What’s the reason for the dismal turn of events? Maybe it’s that the business model for these daily deal programs is … fundamentally flawed?

While at first blush, daily deals seem like a great way for smaller businesses to generate awareness, marketing buzz and attract new customers, it comes at a price: sacrificing the profit margin.

Indeed, the price promotion aspects of the business model are pretty problematic. In the “bad old days,” local and regional merchants used Yellow Pages advertising, perhaps supplemented by the occasional Valpak® coupon mailer.

But typically, Yellow Pages advertising doesn’t have a discounting component. Groupon and other daily deals do … in spades.

Because a daily deal doesn’t “take” until a sufficient number of people avail themselves of the offer, the deal needs to be lucrative enough to attract consumer volume … which is what makes this type of program a challenge for businesses to do over and over again.

And now, new research published by Raymond James & Associates proves the point. This consulting firm surveyed ~115 merchants that had participated in at least one daily deal promotion during fall 2012. It found that ~40% of the merchants would “not likely” run another such promotion over the next 2-3 years.

Why is this? The commission rates on these deals are high, for one thing. But also, merchants found a low incidence of return or repeat customers gained through the promotion. Conclusion: Daily deal customers come for the discount … and leave thereafter.

Other survey findings? How about these:

  • ~32% of the merchants lost money on their daily deal promotion.
  • ~40% feel that daily deal promotions are “less effective” than other forms of marketing.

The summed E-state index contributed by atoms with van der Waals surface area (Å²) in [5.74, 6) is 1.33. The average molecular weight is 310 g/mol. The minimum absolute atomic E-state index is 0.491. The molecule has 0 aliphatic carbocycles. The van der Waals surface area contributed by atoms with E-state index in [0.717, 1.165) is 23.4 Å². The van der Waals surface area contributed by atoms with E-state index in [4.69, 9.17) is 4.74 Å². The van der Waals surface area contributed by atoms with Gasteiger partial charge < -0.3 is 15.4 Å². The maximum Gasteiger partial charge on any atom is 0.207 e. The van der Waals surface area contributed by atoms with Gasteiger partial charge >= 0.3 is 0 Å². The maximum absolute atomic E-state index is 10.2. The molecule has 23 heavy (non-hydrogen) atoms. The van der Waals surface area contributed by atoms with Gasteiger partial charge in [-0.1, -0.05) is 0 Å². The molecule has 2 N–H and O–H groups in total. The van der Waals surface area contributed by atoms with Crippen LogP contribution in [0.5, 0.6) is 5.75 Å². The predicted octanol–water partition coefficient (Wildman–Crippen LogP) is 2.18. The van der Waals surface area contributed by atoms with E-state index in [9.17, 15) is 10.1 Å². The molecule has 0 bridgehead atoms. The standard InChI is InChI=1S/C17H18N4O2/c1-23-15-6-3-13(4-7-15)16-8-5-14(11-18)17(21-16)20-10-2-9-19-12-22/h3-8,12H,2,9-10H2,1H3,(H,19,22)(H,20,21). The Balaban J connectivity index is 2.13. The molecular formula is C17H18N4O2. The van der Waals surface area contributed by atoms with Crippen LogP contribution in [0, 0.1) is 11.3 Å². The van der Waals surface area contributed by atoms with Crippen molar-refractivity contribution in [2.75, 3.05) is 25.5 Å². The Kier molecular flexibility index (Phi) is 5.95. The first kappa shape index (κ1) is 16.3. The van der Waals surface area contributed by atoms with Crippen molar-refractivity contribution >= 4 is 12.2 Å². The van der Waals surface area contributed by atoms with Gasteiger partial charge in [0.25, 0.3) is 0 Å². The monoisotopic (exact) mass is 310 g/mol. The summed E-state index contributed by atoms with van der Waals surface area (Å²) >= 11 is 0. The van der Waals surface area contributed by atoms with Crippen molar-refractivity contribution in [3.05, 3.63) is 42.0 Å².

Rakesh ‘Rocky’ Agrawal, a social media specialist and consultant, is blunt in his assessment of the situation: “I’ve always maintained that this is a hype-driven business built on an unsustainable business model – both for the merchants and for Groupon.”

So what’s the solution for Groupon and other social coupon programs? After all, it now seems clear that many merchants won’t be returning for new campaigns anytime soon. We can see the potential pie shriveling up before our very eyes.

In response, Groupon has begun expanding into a more traditional discount online retail operation (Groupon Goods). In fact, this endeavor now accounts for the bulk of the company’s recent revenue growth.

But there’s absolutely nothing new or extraordinary about this venture, as it just mirrors dozens of other sites that do the same thing.

One thing that does differentiate Groupon from other online merchant sites is its hefty sales force of “live people” interfacing with merchants and businesses – something only social networking and user review website Yelp! comes close to matching. For smaller businesses, the human touch is important when dealing with newfangled marketing concepts.

On the other hand, it’s also a costly differentiation that doesn’t tend to scale well – except with more human bodies. So there’s a palpable concern that Groupon will be unable to deliver these other services profitably compared to more technology-oriented competitors.

Returning to the daily deals component, Groupon and others are also facing the reality that they need to offer merchants a bigger cut of the promotion dollars. They’re also finding it more lucrative to push “perishable inventory” deals (e.g., at restaurants and hotels) where big discounts might make more sense for merchants compared to those for durable products.

All in all, Utpal Dholakia, a professor of management at Rice University’s Jones Graduate School of Business and a close observer of the segment, sees no easy answers. “The heyday for daily deals are behind us,” he concludes.